Every summer, for more years than I can remember, from roughly Memorial Day to Labor Day Tuesday evenings have been reserved for a trip to my friend MaryAnn's farm. This year we had to break with tradition and change to Wednesdays, but in my mind it will always be "Tuesdays at MaryAnn's". I make the drive, over 100 miles round trip, often through rush hour traffic, to MaryAnn's farm in Warren county Ohio. There anywhere from half a dozen to as many as twenty of us meet with our dogs for training, relaxing, and a potluck dinner.

The farm is actually the home of a large boarding stable, complete with indoor arena; but nestled just beyond the pastures and paddocks and the dressage rings is MaryAnn's house, with a large fenced backyard and an open field in front full of agility equipment. These pictures show the fields behind her house. After we are done training and before we go in for dinner, most weeks a group takes their dogs (usually around a dozen people and upwards of 20 dogs, all running free) and walk down through the fields.

We often see deer in the fields; sometimes have to chase dogs chasing various wildlife, and my friend Joann has been known to have to retrieve her terriers from the pond where the frogs prove irresistable. This summer we have the added excitement of multiple black bear sitings in the area, some right on the road the farm is on.

There is a small airfield just beyond those fields, so in addition to getting to proof our dogs against horses we often also see low flying planes, including stunt planes doing all kinds of spins and dives, and at least a few times a year we see hot air balloons. We couldn't ask for a better training opportunity!

A kiddie pool is kept full of water for cooling off after agility runs. Somehow though it never seems as humid at the farm as it is everywhere else, there's always a nice breeze, and often the rain totally misses it. Supposedly it is the highest point in Warren County, so that may have something to do with it.

Just behind the house there is another small barn and a couple of small paddocks, often empty but sometimes used for horses who have special needs. This year there are two mares with foals. This week it was particularly hot, we were particularly lazy, and the back yard was nice and shady under the walnut tree, so most of us skipped the agility equipment and set up our chairs back there to let the dogs run and watch the foals.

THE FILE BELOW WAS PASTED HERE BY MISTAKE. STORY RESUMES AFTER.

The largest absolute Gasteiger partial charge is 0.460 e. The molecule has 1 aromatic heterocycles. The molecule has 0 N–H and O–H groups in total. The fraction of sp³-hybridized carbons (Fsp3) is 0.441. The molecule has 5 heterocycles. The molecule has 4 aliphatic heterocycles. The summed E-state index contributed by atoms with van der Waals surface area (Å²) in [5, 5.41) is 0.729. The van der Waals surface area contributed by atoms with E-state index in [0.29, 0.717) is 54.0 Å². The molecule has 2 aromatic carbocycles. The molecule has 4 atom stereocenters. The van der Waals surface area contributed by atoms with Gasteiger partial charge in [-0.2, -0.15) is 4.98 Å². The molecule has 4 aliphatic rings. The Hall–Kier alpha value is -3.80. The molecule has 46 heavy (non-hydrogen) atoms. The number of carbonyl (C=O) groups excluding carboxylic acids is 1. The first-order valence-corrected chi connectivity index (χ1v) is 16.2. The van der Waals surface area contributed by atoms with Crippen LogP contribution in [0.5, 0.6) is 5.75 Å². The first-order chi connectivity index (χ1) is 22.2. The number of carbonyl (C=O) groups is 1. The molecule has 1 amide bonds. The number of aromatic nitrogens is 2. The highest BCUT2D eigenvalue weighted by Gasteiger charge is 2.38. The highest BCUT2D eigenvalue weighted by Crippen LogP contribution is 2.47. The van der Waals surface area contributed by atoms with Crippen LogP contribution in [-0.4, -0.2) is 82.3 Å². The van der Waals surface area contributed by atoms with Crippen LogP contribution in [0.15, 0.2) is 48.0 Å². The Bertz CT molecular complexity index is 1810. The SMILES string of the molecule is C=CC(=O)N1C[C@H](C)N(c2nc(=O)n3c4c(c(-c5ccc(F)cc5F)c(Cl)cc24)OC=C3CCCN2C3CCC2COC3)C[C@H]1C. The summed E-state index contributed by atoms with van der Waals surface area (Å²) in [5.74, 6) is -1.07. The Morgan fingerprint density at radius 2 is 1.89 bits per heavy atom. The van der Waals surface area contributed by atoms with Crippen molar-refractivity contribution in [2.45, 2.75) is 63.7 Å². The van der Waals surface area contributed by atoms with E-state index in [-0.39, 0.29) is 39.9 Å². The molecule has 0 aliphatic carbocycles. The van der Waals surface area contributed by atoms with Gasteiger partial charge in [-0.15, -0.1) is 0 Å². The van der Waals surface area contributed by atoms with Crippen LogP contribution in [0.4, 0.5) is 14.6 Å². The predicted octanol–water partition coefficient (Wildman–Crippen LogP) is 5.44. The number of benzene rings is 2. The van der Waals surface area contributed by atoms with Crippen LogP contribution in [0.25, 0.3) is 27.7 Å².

They were so cute! And the grey filly is quite the social butterfly- she really enjoyed all the attention. The little bay is a bit more of a mama's boy.

Izzy enjoying her lobster after a satisfying attempt to tunnel to China.

Cory doing his best Gene Simmons immitation.

Casey is obsessed with balls...any ball....any time!

We are so lucky to have a friend who shares her place so generously! Our Tuesday nights (and now Wednesdays) have greatly enriched my dogs' lives, giving them a chance to run free, play with their friends, and enjoy the beauty of such a wonderful place. A little piece of Levi and Andy live on there still, as well as many of their friends who have gone ahead of us.

Thanks MaryAnn! See you Wednesday!

Saturday, June 20, 2009

Cory's thoughts on "Marley and Me"

Only an idiot would have two kittens

I must be nuts. Did I say everyone should have kittens? Put me in the asylum. The kittens are about 3 1/2 mos old now and are going through the terrible teens. Last night they knocked over my lamp and broke the bulb, pulled the runner off the piano and broke the music box my sister brought me from Europe years ago when we were in college (luckily it's fixable), pulled all the strings out of the tassel on one end of the runner...and on and on. Even Stevie was getting fed up with them.